As the NFL playoffs prepare to kick off, keep this in mind: The one sure thing about the postseason is that there are no sure things.
The team with the best record hasn't won the Super Bowl since 2003, when the New England Patriots did it.
Since then, the favorite has been vanquished in surprising fashion in 10 straight years. Every year it looks like a certain team can't be beaten -- yet then it loses. Every year it appears as if there's a unanimous favorite -- and it gets shut down and knocked out before anyone expected. Best has not meant first, not in the NFL, at least. And it's good news for this weekend's wild-card teams. Over the past eight seasons, a team playing on wild-card weekend has gone on to win the Super Bowl six times.
There's also hope that one of this weekend's teams can pull another upset over a No. 1 seed. Dating to 2005, No. 1 seeds are only 7-9 in the divisional round. The disappointments have come from all over, but primarily the NFC. In five of the past six years, the NFC's No. 1 seed has failed to make the Super Bowl. So beware, Seattle.
And if there is one lesson the past few postseasons have taught us, it's this: If you're in the postseason dance, you have a chance to win it all.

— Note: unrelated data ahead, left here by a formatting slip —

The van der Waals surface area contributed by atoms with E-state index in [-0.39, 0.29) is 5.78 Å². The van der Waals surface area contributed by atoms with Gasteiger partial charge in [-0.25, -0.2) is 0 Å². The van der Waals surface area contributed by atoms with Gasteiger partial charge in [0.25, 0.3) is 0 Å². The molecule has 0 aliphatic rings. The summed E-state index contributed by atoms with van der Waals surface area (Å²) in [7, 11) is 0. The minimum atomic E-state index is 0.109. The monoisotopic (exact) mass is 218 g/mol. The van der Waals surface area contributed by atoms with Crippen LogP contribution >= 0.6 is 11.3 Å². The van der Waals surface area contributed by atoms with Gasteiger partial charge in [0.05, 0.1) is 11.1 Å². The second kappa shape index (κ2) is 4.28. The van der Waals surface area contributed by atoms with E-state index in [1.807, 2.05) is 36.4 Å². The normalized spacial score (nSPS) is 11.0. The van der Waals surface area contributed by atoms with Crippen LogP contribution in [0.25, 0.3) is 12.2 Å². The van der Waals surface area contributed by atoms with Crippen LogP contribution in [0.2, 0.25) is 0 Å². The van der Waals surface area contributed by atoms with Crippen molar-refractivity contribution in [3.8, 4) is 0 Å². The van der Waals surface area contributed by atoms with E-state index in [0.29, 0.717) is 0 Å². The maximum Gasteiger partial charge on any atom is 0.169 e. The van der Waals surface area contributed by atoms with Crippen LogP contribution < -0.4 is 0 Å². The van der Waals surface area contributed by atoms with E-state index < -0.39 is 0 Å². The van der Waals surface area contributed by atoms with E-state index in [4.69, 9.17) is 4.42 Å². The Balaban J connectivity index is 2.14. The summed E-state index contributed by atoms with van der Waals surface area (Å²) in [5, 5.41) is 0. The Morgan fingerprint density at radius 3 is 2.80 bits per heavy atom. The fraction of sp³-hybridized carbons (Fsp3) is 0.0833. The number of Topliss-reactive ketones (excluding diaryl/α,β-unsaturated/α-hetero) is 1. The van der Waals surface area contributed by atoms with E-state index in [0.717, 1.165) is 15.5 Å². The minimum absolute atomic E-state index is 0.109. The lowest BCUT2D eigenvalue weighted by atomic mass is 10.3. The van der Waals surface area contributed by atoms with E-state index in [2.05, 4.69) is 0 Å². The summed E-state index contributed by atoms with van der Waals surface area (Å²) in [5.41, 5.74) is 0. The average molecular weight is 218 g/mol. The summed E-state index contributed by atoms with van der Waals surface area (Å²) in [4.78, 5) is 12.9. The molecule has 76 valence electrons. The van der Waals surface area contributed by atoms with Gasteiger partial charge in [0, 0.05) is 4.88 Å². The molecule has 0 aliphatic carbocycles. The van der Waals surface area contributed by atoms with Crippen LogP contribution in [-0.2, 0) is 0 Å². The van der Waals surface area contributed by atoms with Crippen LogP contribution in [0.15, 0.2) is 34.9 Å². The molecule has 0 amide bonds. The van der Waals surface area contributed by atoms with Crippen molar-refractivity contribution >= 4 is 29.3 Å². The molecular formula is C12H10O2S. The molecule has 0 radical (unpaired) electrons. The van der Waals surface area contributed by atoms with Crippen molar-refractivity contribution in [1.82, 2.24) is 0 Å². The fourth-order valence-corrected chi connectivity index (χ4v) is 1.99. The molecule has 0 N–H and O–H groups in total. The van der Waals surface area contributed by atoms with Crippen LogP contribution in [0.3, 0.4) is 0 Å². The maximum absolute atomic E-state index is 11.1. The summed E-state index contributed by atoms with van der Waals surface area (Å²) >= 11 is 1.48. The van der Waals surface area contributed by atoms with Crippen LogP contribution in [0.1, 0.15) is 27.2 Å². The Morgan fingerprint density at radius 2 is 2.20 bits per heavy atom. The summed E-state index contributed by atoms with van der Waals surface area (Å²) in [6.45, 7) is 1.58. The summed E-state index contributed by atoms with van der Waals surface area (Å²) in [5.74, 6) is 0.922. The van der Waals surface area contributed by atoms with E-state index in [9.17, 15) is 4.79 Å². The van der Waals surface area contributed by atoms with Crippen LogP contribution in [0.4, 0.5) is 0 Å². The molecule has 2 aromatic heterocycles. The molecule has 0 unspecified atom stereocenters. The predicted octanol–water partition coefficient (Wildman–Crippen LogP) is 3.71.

Look at the past three Super Bowl winners and their seeds. Last season's Super Bowl winner, Baltimore, was a No. 4 seed. The season before, the Giants were also a No. 4 seed. And the year before that, the Packers won it as a No. 6 seed.
In a season in which upsets have been common and the best teams have proved to be flawed, this shapes up as a wide-open postseason. Seattle might be the favorite in the NFC and Denver might be the favorite in the AFC, but it means as much as a player's non-guaranteed contract.
The football world thinks favorites have the best chance; they might not. The football world might think it has an idea about what to expect; it does not. The football world might think it knows what's coming; it does not.
This postseason is about to kick off. So are the surprises.
Show 'em the money? Players from the decorated draft class of 2011, which included Cam Newton, A.J. Green, Patrick Peterson, J.J. Watt, Robert Quinn and Colin Kaepernick, became eligible Monday under the collective bargaining agreement to sign contract extensions for the first time.
The NFL sent out a reminder memo to all 32 teams last week that those deals now can be redone. In addition, teams have extra control over first-rounders from that draft with the ability to now exercise a fifth-year option on their rookie contracts. That extra year would tie those players to their franchises for at least two more seasons before the team then would have the right to slap its franchise tag on the player for the sixth season.
Many teams believe the process still will take time, but there could be a race for some teams to get deals done, or for some players to get deals done, so they establish value before someone else does. It's all a part of the continued fallout of the new CBA.
But as of Monday, the draft class of 2011 has been, officially, on the clock.